In June of 2011, Alabama passed HB 56, a law that both supporters and opponents called the toughest immigration law in the country. Law sponsor Micky Hammond stated that the law was designed to make life unlivable for undocumented immigrants so that they will “self deport.” Among other things, the law required police to detain anyone they suspected of being an undocumented immigrant, prohibited undocumented immigrants from attending any public post-secondary educational institution, required families to show proof of citizenship to enroll in public school, made it a crime to transport or shelter undocumented immigrants, made it illegal for undocumented immigrants to apply for a job, rendered all contracts with undocumented immigrants unenforceable, and required all immigrants to carry their immigration paper work with them at all times.
The United Methodist Church along with other faith communities, law enforcement officials, teachers, business owners, civil rights advocates, and many others stood together to declare that this law was unjust and unconstitutional. More than 150 United Methodist clergy from our conference signed an open letter sent to our elected officials and the press saying that this law was completely incompatible with our Christian principles. Bishop Willimon along with the Episcopal and Catholic bishops filed one of many lawsuits against the state.
Yesterday, the state of Alabama settled with plaintiffs effectively gutting the immigration law. Basically all of the provisions that we fought against have been permanently blocked. I am proud of the work United Methodist clergy and laity did opposing this law, and I am happy that the injustices of this law will never be implemented in Alabama again. However, the fact that this law is now, for all practical purposes, gutted, nothing can undo the pain caused by HB 56 these last two years. The first week the law took effect, hundreds of Hispanic children stayed home from school out of fear. Other immigrant families chose to “self-deport.” The state once again was in the news (both nationally and internationally) as one of the most racist places in America. And at a time when Alabama is experiencing budget cuts, the state must now pay the plaintiff’s attorney fees totaling around $350,000. For two years, this law has only caused hurt – hurt to Alabama’s image, hurt to Alabama’s finances, and most importantly, hurt to Alabama’s immigrant families.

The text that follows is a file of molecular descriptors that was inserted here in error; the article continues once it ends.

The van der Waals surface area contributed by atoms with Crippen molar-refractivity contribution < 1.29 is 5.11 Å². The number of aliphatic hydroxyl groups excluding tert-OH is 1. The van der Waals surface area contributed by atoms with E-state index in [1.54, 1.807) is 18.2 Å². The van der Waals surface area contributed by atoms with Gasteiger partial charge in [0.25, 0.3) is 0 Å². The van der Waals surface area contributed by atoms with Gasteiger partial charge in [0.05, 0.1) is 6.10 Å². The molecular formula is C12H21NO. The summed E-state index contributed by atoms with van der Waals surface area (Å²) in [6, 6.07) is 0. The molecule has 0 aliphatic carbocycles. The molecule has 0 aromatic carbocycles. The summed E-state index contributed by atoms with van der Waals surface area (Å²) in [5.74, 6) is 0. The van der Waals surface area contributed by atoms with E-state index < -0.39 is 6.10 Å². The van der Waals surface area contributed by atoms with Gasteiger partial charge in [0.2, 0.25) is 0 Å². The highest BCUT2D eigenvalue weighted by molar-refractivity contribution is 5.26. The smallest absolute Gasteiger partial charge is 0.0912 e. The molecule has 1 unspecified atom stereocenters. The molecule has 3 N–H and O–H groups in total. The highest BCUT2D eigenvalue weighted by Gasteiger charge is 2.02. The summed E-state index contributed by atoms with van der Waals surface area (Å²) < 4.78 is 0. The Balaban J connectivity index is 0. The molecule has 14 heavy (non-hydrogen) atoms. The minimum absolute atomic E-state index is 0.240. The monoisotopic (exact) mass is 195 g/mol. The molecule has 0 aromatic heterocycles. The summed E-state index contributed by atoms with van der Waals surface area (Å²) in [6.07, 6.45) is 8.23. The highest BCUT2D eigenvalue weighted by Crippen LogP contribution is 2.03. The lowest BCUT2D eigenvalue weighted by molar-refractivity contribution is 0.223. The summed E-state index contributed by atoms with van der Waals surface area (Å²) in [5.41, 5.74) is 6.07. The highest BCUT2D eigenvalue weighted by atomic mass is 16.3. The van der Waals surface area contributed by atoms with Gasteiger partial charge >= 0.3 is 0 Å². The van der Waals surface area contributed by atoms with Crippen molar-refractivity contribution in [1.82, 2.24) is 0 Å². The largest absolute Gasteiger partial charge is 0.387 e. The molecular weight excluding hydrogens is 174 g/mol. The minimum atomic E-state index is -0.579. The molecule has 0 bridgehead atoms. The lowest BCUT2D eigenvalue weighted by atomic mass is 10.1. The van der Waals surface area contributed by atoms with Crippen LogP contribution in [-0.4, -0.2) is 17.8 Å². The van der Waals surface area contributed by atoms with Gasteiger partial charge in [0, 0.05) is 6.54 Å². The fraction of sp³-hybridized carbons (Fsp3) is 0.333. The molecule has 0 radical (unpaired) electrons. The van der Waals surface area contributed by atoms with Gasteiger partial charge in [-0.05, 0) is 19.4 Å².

Alabama’s Immigration law represented our worst nature. It was passed on the understanding that our solutions can be solved by division and scapegoating. It was passed on the understanding that there is “us” and that there is “them.” Politicians relied on our fear of the “other” promising that getting tough on illegal immigration would solve our economic problems rather than offering us real solutions. In short, this law was sinful.
The gospel, though, gives us another understanding. The gospel teaches us that our family is not those who are related to us or even those who share a common ethnicity or national origin. Rather, our family is every single person alive. What’s good for one is good for all. Unity rather than division is how to build a better Alabama. Too many times we have let racism and xenophobia blind us to the all encompassing love of God – a love that calls us to extend that same to love to everyone – citizen and foreigner alike. May we never forget how big God’s family is again.
Rev. R.G. Wilson-Lyons
The Advocacy for Social Justice Blog is produced by the North Alabama Conference Advocacy for Social Justice Team to help people think about justice issues through the lens of faith. It is intended to be a place where United Methodists can listen and learn from each other with mutual respect and understanding. (For the purpose of this blog see the the post “The work of justice is the work of the church”.) Please join the conversation by adding your comment below. If you have an idea for a blog topic or would like to make a submission to the Advocacy for Social Justice Blog please contact the Team Convenor Rev. R.G. Wilson-Lyons at email@example.com.